Saturday, December 24, 2016

A hike at North Bank Habitat Management Area

Early this winter break I got to spend some time back in Douglas County. I decided to make an effort to see if I could find some BOHEMIAN WAXWINGS in the area, as they have been reported in multiple parts of the state. After conferring with some local experts (thanks Liz Gayner and Matt Hunter) I decided to hike into North Bank Habitat Management Area.

North Bank HMA is an old seven-thousand acre ranch that is managed by the BLM. While the main gate is closed for parts of the week, it is always open to recreationalists, and there is parking at the west entrance. (

As I climbed higher into the hills, the surrounding Madrone trees were laden with berries, and the usually quiet hills were erupting with sound. With all of the commotion my surroundings were more reminiscent of a jungle than of the Umpqua!

A Mass of Robins

I climbed higher out of the trees, and while I couldn't find any Bohemian Waxwings, I did find several flocks of Cedar Waxwings. The trail broke out of the forest and into the open, where I was rewarded with a fly-by flock of calling Evening Grosbeaks. I later heard a Northern Pygmy Owl responding to my calls while trying to bring some Black-Capped Chickadees into the open. As I was listening to the little owl, the sun came out, and the view turned truly spectacular.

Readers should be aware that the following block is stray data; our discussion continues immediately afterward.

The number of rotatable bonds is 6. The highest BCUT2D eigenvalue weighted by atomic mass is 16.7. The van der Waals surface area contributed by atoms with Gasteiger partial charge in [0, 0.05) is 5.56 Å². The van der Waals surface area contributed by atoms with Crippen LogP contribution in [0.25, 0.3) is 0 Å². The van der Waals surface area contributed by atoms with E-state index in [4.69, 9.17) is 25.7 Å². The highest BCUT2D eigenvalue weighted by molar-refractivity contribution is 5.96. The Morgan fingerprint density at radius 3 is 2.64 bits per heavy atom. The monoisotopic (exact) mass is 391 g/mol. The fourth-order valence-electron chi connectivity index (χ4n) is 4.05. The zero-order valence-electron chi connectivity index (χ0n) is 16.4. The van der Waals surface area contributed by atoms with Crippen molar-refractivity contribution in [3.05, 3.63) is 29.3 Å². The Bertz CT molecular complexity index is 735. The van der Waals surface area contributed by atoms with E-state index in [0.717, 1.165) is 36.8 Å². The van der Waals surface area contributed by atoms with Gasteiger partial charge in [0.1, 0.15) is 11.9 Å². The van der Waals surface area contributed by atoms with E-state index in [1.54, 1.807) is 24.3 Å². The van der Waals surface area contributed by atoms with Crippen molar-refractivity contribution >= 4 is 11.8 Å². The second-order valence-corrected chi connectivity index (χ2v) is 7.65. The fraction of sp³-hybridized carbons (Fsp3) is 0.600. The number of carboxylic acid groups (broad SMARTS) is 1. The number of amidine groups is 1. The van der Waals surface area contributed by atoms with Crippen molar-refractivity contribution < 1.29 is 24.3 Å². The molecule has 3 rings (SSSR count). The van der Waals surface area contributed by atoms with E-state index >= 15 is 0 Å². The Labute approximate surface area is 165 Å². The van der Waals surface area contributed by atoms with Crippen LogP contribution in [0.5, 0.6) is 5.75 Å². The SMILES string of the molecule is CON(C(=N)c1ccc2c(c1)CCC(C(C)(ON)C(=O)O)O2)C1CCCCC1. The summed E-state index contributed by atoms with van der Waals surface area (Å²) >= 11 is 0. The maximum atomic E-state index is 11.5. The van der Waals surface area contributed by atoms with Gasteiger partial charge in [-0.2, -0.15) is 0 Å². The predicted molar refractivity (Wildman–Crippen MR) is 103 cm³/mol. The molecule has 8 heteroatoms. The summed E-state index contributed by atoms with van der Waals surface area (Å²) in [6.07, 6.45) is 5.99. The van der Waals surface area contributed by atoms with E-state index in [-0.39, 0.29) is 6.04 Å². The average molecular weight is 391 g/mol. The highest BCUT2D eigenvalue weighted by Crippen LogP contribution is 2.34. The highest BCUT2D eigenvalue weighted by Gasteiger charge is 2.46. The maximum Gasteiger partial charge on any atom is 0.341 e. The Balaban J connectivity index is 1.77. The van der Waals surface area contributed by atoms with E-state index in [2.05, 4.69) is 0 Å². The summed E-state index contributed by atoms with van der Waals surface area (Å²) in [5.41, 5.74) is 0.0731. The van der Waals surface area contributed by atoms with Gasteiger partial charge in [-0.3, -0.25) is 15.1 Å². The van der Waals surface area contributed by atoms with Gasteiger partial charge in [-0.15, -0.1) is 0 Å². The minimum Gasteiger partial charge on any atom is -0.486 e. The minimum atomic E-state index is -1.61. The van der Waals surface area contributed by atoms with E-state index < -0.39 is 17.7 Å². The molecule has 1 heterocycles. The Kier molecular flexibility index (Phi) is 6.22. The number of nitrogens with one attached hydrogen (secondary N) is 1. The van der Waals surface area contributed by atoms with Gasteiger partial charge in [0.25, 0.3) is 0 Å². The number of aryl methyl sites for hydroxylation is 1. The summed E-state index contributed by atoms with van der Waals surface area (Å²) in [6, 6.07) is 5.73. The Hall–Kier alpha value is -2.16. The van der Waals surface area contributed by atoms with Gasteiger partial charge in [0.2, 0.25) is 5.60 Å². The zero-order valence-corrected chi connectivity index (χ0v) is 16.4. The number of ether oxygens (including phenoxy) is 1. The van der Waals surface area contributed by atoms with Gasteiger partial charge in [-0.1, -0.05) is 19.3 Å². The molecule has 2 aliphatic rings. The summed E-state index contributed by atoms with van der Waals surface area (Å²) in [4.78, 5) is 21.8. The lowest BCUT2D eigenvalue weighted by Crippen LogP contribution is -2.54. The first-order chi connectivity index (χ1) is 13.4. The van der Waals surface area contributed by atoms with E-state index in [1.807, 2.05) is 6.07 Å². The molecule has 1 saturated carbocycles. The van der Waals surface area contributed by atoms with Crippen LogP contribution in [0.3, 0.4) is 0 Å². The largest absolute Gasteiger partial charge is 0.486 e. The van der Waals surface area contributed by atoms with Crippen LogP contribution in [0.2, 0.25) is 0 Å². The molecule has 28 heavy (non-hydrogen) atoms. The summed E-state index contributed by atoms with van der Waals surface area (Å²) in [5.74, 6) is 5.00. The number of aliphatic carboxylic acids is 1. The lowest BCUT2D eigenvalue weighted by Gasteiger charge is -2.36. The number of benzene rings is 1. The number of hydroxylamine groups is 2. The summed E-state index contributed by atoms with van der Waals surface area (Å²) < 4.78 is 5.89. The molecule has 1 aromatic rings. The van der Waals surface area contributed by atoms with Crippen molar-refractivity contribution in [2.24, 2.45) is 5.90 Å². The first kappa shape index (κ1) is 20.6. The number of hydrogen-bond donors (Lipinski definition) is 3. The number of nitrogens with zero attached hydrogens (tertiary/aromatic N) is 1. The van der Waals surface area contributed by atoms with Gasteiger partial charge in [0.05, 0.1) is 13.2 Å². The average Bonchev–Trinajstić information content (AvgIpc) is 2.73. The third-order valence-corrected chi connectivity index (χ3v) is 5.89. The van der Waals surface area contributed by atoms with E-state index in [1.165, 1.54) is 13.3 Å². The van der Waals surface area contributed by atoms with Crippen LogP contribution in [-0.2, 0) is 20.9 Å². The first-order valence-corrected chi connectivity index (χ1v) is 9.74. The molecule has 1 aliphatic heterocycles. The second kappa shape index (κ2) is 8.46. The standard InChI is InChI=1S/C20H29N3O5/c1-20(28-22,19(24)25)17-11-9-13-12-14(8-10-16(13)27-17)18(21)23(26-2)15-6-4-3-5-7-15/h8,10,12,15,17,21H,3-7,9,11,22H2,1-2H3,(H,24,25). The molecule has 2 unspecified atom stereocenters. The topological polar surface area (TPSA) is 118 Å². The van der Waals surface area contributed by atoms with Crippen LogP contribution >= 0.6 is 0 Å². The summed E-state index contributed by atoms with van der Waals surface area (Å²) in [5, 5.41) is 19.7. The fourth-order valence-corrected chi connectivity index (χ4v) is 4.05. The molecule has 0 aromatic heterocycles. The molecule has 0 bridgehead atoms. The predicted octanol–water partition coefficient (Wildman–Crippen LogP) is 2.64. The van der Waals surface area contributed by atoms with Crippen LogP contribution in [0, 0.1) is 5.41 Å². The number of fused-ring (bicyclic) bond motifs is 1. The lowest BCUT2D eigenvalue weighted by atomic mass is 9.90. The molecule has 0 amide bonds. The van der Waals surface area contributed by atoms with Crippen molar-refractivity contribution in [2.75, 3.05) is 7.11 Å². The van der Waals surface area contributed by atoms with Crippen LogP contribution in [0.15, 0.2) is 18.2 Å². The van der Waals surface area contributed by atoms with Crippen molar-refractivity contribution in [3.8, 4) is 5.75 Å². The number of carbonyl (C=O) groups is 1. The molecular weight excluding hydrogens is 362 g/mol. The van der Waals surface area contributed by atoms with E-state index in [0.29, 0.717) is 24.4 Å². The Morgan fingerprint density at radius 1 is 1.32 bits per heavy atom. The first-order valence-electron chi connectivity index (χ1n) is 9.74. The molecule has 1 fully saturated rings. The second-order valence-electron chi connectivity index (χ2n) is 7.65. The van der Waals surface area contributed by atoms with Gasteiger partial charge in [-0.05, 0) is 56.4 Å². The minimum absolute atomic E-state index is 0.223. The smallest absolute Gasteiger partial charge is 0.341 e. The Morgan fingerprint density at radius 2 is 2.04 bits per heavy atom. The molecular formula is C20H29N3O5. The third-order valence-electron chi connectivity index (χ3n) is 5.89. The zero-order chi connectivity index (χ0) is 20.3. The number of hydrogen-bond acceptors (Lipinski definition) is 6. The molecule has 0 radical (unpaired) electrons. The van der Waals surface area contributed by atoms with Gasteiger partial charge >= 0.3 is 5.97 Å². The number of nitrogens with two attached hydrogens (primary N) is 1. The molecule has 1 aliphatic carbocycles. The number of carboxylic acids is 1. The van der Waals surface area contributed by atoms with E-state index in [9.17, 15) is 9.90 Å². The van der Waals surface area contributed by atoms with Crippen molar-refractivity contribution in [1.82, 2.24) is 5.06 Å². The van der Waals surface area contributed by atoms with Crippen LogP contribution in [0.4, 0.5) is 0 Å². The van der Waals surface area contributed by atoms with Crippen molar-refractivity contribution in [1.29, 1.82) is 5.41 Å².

The North Umpqua River 
 I continued to walk, my spirits rising with the warming hillsides. As I crested a hill, a bird soared up the hillside in front of me, and I realized that I was in the presence of one of North America's largest and fastest aerial predators: the Golden Eagle

A shaky video of a soaring Golden Eagle

  I managed to get a shaky video of this amazing bird. This was probably the best view I have EVER had of one, and to capture it, even on a poor video, was very satisfying. I finished my hike filled with elation. Next week I will be heading back to Reedsport, and I will hopefully have a report to make on that adventure as well.